Thursday, August 20, 2009

Silent Cry: Echoes of Young Zimbabwe Voices available outside Zimbabwe


Silent Cry: Echoes of Young Zimbabwe Voices is now available outside of Zimbabwe through the African Books Collective and MSU Press. The book contains twenty-eight stories and fourteen poems, in English, written by thirty-three young people from Zimbabwe's second city, Bulawayo. The pieces cover many issues, including family, gender, relationships, race, alienation, disability, HIV/AIDS, border jumping and the struggle to survive in Zimbabwe.

 Reviews

 "Silent Cry is a collection of short stories and poems from the British Council's Echoes of Young Voices project, creating a platform for young people to share their fears, dreams and literary talent. The book affords the young writers the opportunity to be understood and the voices in Silent Cry will touch you in the manner in which they interpret the reality surrounding them. Given a few more years, some of these young people will be among Zimbabwe's literary greats.

 Ignatius Mabasa

  

"Reading this book is like embarking on a tour. The stories take you to different places, opening windows and doors for you to get in and be part of the stories. Silent Cry is a lovely read"

 

Raisedon Baya

 

 "The common theme of identity which runs, sometimes obtrusively, sometimes implicitly, through these poems by young people, and which incorporates secondary themes like racial tolerance, respect for tradition, unity in diversity, faith in doubt, love... will fill the willing reader with a sense of wonder, a tickling of the sixth sense, an awareness that what these poets say is worth saying."

 John Eppel

Saturday, August 15, 2009

The Contribution of John Eppel and Julius Chingono to Human Rights Recognised




The work of Zimbabwean poets John Eppel and Julius Chingono has been recognized by the inclusion of their work in Fire in the Soul: 100 Poems for Human Rights, published by New Internationalist, with the support of Amnesty International. There are a hundred poems from a hundred different poets from across the world, published from the beginning of the twentieth century until today. Other poets featured in the collection include Ken Saro-Wiwa, Margaret Atwood, Rita Ann Higgins, Luis Enrique Mej√≠a Godoy and Pablo Neruda. The Director of Amnesty International UK, Kate Allen says that ‘these poems have grown out of horrifying circumstances, yet they succeed in being a heart-warming testament to the resilience and creativity of the human spirit.’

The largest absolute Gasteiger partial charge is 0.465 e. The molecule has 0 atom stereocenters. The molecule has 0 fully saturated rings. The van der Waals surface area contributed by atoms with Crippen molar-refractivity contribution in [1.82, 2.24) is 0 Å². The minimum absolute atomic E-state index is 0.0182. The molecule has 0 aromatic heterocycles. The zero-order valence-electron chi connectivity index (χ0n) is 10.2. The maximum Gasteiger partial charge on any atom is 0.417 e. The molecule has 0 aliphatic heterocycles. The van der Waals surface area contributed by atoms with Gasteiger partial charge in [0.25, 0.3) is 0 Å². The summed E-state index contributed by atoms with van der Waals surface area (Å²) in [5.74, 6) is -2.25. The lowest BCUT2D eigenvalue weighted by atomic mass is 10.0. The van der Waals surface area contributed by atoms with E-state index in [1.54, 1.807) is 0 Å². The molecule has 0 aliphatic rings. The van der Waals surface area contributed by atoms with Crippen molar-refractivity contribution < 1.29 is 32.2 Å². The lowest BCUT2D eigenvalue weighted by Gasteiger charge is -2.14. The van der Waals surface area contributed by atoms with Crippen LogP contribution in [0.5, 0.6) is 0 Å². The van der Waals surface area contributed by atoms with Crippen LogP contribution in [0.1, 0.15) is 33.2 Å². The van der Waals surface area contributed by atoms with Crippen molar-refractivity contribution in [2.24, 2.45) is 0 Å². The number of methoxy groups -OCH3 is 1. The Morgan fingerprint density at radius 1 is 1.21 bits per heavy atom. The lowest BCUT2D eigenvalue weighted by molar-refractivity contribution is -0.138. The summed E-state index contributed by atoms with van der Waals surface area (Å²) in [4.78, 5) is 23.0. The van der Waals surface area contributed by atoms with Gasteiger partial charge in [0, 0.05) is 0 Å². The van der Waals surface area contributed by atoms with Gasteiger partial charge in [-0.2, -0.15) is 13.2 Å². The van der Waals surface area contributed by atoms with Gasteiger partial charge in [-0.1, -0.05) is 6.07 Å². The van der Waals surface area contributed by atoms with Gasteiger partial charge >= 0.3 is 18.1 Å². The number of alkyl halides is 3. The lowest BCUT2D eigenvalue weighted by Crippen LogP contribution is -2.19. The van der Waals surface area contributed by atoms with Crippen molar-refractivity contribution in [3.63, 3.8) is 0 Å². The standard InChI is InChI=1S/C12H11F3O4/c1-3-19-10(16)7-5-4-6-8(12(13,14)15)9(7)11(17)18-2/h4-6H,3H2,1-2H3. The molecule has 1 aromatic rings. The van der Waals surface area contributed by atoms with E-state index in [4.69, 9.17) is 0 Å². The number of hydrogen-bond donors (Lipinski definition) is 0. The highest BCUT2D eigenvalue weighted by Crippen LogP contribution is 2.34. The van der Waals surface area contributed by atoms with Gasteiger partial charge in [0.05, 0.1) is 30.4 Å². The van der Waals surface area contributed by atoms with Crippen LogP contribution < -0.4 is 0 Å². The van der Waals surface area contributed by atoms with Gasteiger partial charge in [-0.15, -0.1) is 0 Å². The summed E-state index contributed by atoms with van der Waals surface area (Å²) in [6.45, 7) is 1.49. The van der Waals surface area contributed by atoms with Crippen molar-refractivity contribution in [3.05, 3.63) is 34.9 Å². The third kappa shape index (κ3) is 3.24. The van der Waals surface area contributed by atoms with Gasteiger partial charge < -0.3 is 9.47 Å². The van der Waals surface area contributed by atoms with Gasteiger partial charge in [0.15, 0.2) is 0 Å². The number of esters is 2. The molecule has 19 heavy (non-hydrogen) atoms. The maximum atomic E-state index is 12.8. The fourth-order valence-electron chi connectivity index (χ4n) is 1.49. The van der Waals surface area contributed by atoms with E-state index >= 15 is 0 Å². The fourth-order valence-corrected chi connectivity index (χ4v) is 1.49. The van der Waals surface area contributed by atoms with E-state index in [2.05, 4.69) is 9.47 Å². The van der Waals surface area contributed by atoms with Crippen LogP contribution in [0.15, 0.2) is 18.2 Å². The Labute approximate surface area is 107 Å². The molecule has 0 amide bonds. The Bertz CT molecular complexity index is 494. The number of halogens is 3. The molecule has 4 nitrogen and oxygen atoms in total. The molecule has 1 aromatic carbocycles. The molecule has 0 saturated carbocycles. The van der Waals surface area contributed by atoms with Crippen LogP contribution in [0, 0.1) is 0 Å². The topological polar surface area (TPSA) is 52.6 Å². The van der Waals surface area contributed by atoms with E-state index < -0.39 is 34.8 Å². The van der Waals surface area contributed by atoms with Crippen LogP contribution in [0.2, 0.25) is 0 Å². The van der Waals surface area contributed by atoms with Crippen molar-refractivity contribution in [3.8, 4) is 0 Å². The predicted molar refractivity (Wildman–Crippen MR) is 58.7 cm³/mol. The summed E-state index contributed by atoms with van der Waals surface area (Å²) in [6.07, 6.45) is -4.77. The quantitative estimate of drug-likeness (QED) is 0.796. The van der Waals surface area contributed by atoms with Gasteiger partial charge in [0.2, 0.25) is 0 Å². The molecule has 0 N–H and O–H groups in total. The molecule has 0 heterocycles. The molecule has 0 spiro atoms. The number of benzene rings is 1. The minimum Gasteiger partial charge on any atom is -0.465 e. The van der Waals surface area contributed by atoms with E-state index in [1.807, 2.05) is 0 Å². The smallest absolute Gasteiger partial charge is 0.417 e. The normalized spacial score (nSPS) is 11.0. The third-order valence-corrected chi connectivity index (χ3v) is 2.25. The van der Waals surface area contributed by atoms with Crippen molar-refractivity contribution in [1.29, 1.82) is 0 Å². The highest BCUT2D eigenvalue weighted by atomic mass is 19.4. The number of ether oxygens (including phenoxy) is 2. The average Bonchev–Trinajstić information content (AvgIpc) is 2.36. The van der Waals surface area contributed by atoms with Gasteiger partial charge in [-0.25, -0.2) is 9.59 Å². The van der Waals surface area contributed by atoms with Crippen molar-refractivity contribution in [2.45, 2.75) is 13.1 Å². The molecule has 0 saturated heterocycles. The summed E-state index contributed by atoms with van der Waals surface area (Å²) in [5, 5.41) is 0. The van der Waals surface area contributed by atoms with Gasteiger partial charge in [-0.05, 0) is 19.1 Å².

The two poems included are They are picked, by Julius Chingono, from the poetry anthology Intwasa Poetry, and Vendor and Child, by John Eppel, from the collection of short stories and poems, Long Time Coming: Short Writings from Zimbabwe

Sunday, August 9, 2009

Enjoying Long Time Coming: Emmanuel Sigauke


So these short writings from Zimbabwe are really short, the length of the standard flash fiction, snippets of life in contemporary Zimbabwe. We have Petina Gappah writing about a dying bridegroom, a story that wows you with its humour and musicality, but sends you to tears with the grimness of its subject; Ignatius Mabasa, writing about a man who has forgotten his name in "Some Kind of Madness", a story that echoes Charles Mungoshi, but retains Mabasa's signature treatment of the theme of madness; there is the expected Chris Mlalazi (he has an intrusive voice that will uncover the filth and beauty of Bulawayo in a sweep of fast-paced prose; in most of his stories people are always running, long-bladed knives are brandished, and he will describe braai in a way that makes you think of firing up the grill); Thabisani Ndlovu is searing in "Stampede", a satirical voice that stings (first there is pain, then there is more pain, but still, there is laughter, albeit bitter laughter).

Two Batswana writers compassionately deal with the subject of Zimbabwean immigration; in one story a Zimbabwean wife-turned-breadwinner-and-carer of her husband resorts to prostitution in Botswana to get whatever money she can, but most importantly to afford medication for her husband back home; John Eppel, one of the most prolific writers of Zimbabwe, graphically portrays the subject of Murambatsvina in "The Award Ceremony"; as in most of Eppel's poetry and fiction, there is a no-holds-barred treatment of the politics of the country.

Brian Chikwava treats us to a story dealing with a truant boarding school boy who tells fiction to avoid punishment; you read and you know what he is doing, you know where the story is going, but you read on because you can't believe how funny the story, in its simple way, is.

This is not a review, of course, but I will say that in some of the stories ("Bus Fare", "The Chicken Bus", "Arrested Development", and others), the emotion driving the story is so strong that the craft is sacrificed, but, in most cases, the reader does not complain - the joy is in reading the story of Zimbabwe told from different angles, and in realising that it's one story these writers are sharing, the connective tissue that enables a volume like Long Time Coming, which for me, is a way to understand what really happened?